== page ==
blogging by Andrew Wickliffe

A Close Call (1929, Harry Bailey and John Foster)

A scene from A CLOSE CALL, directed by Harry Bailey and John Foster for Pathé.

A Close Call is a very strange little cartoon.

First, it’s an early talkie, so everyone’s very excited about synchronized sound. So much so, in fact, a church choir breaks out into “You’re In The Army Now.” It’s a very odd song choice.

But not as odd as the rest of Call.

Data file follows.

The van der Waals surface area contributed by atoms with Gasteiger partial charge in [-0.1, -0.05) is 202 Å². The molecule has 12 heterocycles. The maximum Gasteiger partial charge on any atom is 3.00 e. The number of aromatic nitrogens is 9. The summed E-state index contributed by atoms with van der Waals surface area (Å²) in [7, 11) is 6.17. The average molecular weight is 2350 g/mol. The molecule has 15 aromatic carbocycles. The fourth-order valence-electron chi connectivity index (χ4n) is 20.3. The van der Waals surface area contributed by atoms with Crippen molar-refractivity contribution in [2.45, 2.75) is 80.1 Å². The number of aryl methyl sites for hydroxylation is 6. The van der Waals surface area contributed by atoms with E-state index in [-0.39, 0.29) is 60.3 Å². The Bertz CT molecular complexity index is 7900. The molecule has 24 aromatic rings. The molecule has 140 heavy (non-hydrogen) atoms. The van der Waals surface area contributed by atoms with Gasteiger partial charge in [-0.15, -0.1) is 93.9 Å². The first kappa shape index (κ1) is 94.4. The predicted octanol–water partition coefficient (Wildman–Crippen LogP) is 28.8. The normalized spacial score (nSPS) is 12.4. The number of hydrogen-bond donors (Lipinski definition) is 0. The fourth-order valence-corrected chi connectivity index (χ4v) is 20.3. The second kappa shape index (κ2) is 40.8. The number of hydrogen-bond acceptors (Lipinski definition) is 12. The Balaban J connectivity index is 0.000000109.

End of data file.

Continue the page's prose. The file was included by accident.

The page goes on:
The cartoon concerns two mice in love. The boy gets into some trouble when he pulls off his sweetie’s skirt to use it as an accordion. In nothing but her bloomers, she’s not happy with him and neither notice the big evil cat arrive and kidnap her.

Now, the cat’s not trying to eat her. Oh, no, not at all. He’s an amorous vicious psychopath. While making goo goo eyes at the girl mouse, he’s trying to torture the male one.

The drawing is often rough and the animation’s bad, but the strangeness makes the cartoon undeniably compelling.



Directed by Harry Bailey and John Foster; produced by Paul Terry and Amadee J. Van Beuren; released by Pathé.


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